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Re: [solectria_ev] amp hour meter

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  • Charles Bliss
    I was wondering about the accuracy of the Brusa vs an Arduino. For a different project, I was capturing the current over time to get AH using an Arduino UNO.
    Message 1 of 8 , Oct 5, 2013
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      I was wondering about the accuracy of the Brusa vs an Arduino.  For a different project, I was capturing the current over time to get AH using an Arduino UNO.  The resolution is only 1024 bits on the analog inputs.  I am getting much higher resolution on voltage from the BMS [SPI] circuitry and close enough for providing pack capacity.  I haven't put it in anything yet but it seems to be working on the bench.

      Regrettably chips used in the BC29 are obsolete.

      On 10/5/2013 7:17 PM, Rex Allison wrote:
       
      The amp hour meter has four components to it:

      1. A very accurate V to F circuit something like a 25000:1 accuracy (250A to 0.01A). It uses a very low input leakage op amp and a trimmed RC. This requires a highly stable capacitor and 0.1% resistors.
      2. A counter
      3. LCD driver
      4. 5 V regulator

      An Arduino would be a great replacement, the real trick is to replicate the accurate V to F on an Arduino shield. The 10 bit ADC of a Mega wouldn't get you close to the accuracy of the Brusa BC29.

      Rex


      From: Charles Bliss <cbliss@...>
      To: solectria_ev@yahoogroups.com
      Sent: Saturday, October 5, 2013 4:30 PM
      Subject: Re: [solectria_ev] amp hour meter

       
      If you do get it working again, you might won't to clean thoroughly and conformal coat.  Moisture is the enemy.

      How many people out there have bad units?  The box is a counter that outputs to the display in the dash. I would think it could be replaced with an Arduino project.

      On 10/5/2013 2:45 PM, murugac@... wrote:
       
      my amp hour meter in 1997 keep blowing the fuse, found out that terminal #1 and #2 is shorted. wondering if anyone has amp hour meter for sale? i removed the#1 pin which is standing up with black bottom. i am planning to follow the amp-hourrepair.pdf and solder the backside. thanksfor the pdf.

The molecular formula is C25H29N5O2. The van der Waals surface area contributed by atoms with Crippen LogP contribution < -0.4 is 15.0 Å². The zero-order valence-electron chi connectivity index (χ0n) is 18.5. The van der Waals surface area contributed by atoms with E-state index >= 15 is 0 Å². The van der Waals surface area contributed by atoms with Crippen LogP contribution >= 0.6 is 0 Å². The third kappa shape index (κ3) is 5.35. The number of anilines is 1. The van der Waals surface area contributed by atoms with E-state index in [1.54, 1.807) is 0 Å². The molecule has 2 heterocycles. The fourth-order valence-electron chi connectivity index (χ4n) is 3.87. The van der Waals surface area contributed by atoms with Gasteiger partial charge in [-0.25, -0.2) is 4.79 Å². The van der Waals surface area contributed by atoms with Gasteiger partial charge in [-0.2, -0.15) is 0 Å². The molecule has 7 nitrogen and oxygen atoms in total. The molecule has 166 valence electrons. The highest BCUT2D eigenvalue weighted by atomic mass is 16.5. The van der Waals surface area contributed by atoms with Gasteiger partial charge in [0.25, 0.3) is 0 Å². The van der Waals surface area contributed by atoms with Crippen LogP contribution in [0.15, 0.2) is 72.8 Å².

-Muruga




    • Ken Olum
      Mine never gave any trouble after I redid the coating. There s a lot to be said for doing this before you have problems. At a minimum, cover over the
      Message 2 of 8 , Oct 6, 2013
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        Mine never gave any trouble after I redid the coating. There's a lot
        to be said for doing this before you have problems. At a minimum,
        cover over the openings so the board isn't exposed to condensation from
        the air.

        Ken
      • geo_homsy2
        Ditto what Rex said -- The V to F converter in the brusa is VERY carefully designed. You will have to really know what you re doing to get this from an
        Message 3 of 8 , Oct 8, 2013
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          Ditto what Rex said --  The V to F converter in the brusa is VERY carefully designed.   You will have to really know what you're doing to get this from an arduino -- you need to build a proper analog front end.


          That said, I did use an arduino to build a multicolor programmable bar chart display for my dash, to indicate SOC and current.  But I didn't build the front end -- I'm taking signals off my BMS.


          I do have very good familiarity with the Brusa front end, having repaired different parts of mine several times.  Willing to answer questions on repairs not covered by the "one thing that always goes wrong" problem.


          @Charles:  Some of the op-amps are obsolete, but there are FAR better pin-compatible replacements available in the same package.  I wouldn't let that stop me from repairing one.  And the 40xx series CMOS chips are still mostly available.


          //Geo



          ---In solectria_ev@yahoogroups.com, <kdo@...> wrote:

          Mine never gave any trouble after I redid the coating. There's a lot
          to be said for doing this before you have problems. At a minimum,
          cover over the openings so the board isn't exposed to condensation from
          the air.

          Ken
        • Charles Bliss
          I guess I gave up too quick looking for pin compatible replacement chips. I ended up pulling the guts out of my 93 and merging them into my 97. I spent a
          Message 4 of 8 , Oct 8, 2013